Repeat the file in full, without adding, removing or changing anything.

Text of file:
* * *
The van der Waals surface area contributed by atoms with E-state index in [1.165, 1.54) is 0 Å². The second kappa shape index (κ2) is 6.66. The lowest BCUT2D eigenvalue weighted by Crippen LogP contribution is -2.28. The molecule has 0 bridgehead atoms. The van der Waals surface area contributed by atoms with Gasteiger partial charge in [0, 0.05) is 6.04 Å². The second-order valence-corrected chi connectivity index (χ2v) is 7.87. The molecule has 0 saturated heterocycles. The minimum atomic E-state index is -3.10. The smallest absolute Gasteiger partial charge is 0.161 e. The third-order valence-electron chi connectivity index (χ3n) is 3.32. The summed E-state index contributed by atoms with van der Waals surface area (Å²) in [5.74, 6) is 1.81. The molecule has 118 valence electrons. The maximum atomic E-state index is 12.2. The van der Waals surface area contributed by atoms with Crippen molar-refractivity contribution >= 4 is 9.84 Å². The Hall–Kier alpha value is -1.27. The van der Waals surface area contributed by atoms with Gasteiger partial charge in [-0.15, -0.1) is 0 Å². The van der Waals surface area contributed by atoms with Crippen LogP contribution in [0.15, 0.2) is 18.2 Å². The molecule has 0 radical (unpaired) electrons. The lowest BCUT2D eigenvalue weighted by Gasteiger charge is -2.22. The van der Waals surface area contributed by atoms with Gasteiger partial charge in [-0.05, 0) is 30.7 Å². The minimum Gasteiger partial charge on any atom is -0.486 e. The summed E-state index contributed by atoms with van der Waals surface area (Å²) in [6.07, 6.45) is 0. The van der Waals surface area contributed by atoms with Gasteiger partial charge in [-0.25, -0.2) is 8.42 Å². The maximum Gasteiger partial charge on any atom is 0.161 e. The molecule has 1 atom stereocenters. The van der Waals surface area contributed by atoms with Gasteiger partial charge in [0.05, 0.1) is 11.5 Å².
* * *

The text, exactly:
The van der Waals surface area contributed by atoms with E-state index in [1.165, 1.54) is 0 Å². The second kappa shape index (κ2) is 6.66. The lowest BCUT2D eigenvalue weighted by Crippen LogP contribution is -2.28. The molecule has 0 bridgehead atoms. The van der Waals surface area contributed by atoms with Gasteiger partial charge in [0, 0.05) is 6.04 Å². The second-order valence-corrected chi connectivity index (χ2v) is 7.87. The molecule has 0 saturated heterocycles. The minimum atomic E-state index is -3.10. The smallest absolute Gasteiger partial charge is 0.161 e. The third-order valence-electron chi connectivity index (χ3n) is 3.32. The summed E-state index contributed by atoms with van der Waals surface area (Å²) in [5.74, 6) is 1.81. The molecule has 118 valence electrons. The maximum atomic E-state index is 12.2. The van der Waals surface area contributed by atoms with Crippen molar-refractivity contribution >= 4 is 9.84 Å². The Hall–Kier alpha value is -1.27. The van der Waals surface area contributed by atoms with Gasteiger partial charge in [-0.15, -0.1) is 0 Å². The van der Waals surface area contributed by atoms with Crippen LogP contribution in [0.15, 0.2) is 18.2 Å². The molecule has 0 radical (unpaired) electrons. The lowest BCUT2D eigenvalue weighted by Gasteiger charge is -2.22. The van der Waals surface area contributed by atoms with Gasteiger partial charge in [-0.05, 0) is 30.7 Å². The minimum Gasteiger partial charge on any atom is -0.486 e. The summed E-state index contributed by atoms with van der Waals surface area (Å²) in [6.07, 6.45) is 0. The van der Waals surface area contributed by atoms with Gasteiger partial charge in [-0.25, -0.2) is 8.42 Å². The maximum Gasteiger partial charge on any atom is 0.161 e. The molecule has 1 atom stereocenters. The van der Waals surface area contributed by atoms with Gasteiger partial charge in [0.05, 0.1) is 11.5 Å².